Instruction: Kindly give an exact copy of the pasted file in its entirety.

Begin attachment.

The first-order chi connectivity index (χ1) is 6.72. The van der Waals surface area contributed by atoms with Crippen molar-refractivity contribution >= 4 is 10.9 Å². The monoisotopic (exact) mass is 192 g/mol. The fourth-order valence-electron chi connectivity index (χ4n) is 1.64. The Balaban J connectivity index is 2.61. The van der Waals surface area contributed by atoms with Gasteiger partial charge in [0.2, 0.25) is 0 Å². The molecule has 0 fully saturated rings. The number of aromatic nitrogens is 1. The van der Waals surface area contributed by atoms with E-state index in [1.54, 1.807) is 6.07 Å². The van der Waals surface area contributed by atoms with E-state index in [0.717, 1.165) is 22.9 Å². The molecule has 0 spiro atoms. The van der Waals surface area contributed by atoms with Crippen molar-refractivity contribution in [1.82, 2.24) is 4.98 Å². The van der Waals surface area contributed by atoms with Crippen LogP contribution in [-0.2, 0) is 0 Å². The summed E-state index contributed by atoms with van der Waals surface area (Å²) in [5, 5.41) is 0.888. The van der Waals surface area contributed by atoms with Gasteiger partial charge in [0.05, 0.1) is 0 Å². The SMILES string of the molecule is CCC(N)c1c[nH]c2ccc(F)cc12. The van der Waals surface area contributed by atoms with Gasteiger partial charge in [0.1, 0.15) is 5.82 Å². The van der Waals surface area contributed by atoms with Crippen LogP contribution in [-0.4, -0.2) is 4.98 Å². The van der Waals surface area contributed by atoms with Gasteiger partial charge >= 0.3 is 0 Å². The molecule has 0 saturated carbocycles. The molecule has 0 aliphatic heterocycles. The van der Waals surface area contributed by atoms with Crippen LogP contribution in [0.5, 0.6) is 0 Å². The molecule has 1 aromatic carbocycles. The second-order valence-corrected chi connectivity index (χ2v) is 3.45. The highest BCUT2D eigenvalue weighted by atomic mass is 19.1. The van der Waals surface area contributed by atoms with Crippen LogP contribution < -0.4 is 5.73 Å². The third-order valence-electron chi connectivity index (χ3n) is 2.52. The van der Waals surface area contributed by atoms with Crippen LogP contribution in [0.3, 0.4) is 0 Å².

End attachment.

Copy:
The first-order chi connectivity index (χ1) is 6.72. The van der Waals surface area contributed by atoms with Crippen molar-refractivity contribution >= 4 is 10.9 Å². The monoisotopic (exact) mass is 192 g/mol. The fourth-order valence-electron chi connectivity index (χ4n) is 1.64. The Balaban J connectivity index is 2.61. The van der Waals surface area contributed by atoms with Gasteiger partial charge in [0.2, 0.25) is 0 Å². The molecule has 0 fully saturated rings. The number of aromatic nitrogens is 1. The van der Waals surface area contributed by atoms with E-state index in [1.54, 1.807) is 6.07 Å². The van der Waals surface area contributed by atoms with E-state index in [0.717, 1.165) is 22.9 Å². The molecule has 0 spiro atoms. The van der Waals surface area contributed by atoms with Crippen molar-refractivity contribution in [1.82, 2.24) is 4.98 Å². The van der Waals surface area contributed by atoms with Crippen LogP contribution in [-0.2, 0) is 0 Å². The summed E-state index contributed by atoms with van der Waals surface area (Å²) in [5, 5.41) is 0.888. The van der Waals surface area contributed by atoms with Gasteiger partial charge in [0.05, 0.1) is 0 Å². The SMILES string of the molecule is CCC(N)c1c[nH]c2ccc(F)cc12. The van der Waals surface area contributed by atoms with Gasteiger partial charge in [0.1, 0.15) is 5.82 Å². The van der Waals surface area contributed by atoms with Crippen LogP contribution in [-0.4, -0.2) is 4.98 Å². The van der Waals surface area contributed by atoms with Gasteiger partial charge >= 0.3 is 0 Å². The molecule has 0 saturated carbocycles. The molecule has 0 aliphatic heterocycles. The van der Waals surface area contributed by atoms with Crippen LogP contribution in [0.5, 0.6) is 0 Å². The molecule has 1 aromatic carbocycles. The second-order valence-corrected chi connectivity index (χ2v) is 3.45. The highest BCUT2D eigenvalue weighted by atomic mass is 19.1. The van der Waals surface area contributed by atoms with Crippen LogP contribution < -0.4 is 5.73 Å². The third-order valence-electron chi connectivity index (χ3n) is 2.52. The van der Waals surface area contributed by atoms with Crippen LogP contribution in [0.3, 0.4) is 0 Å².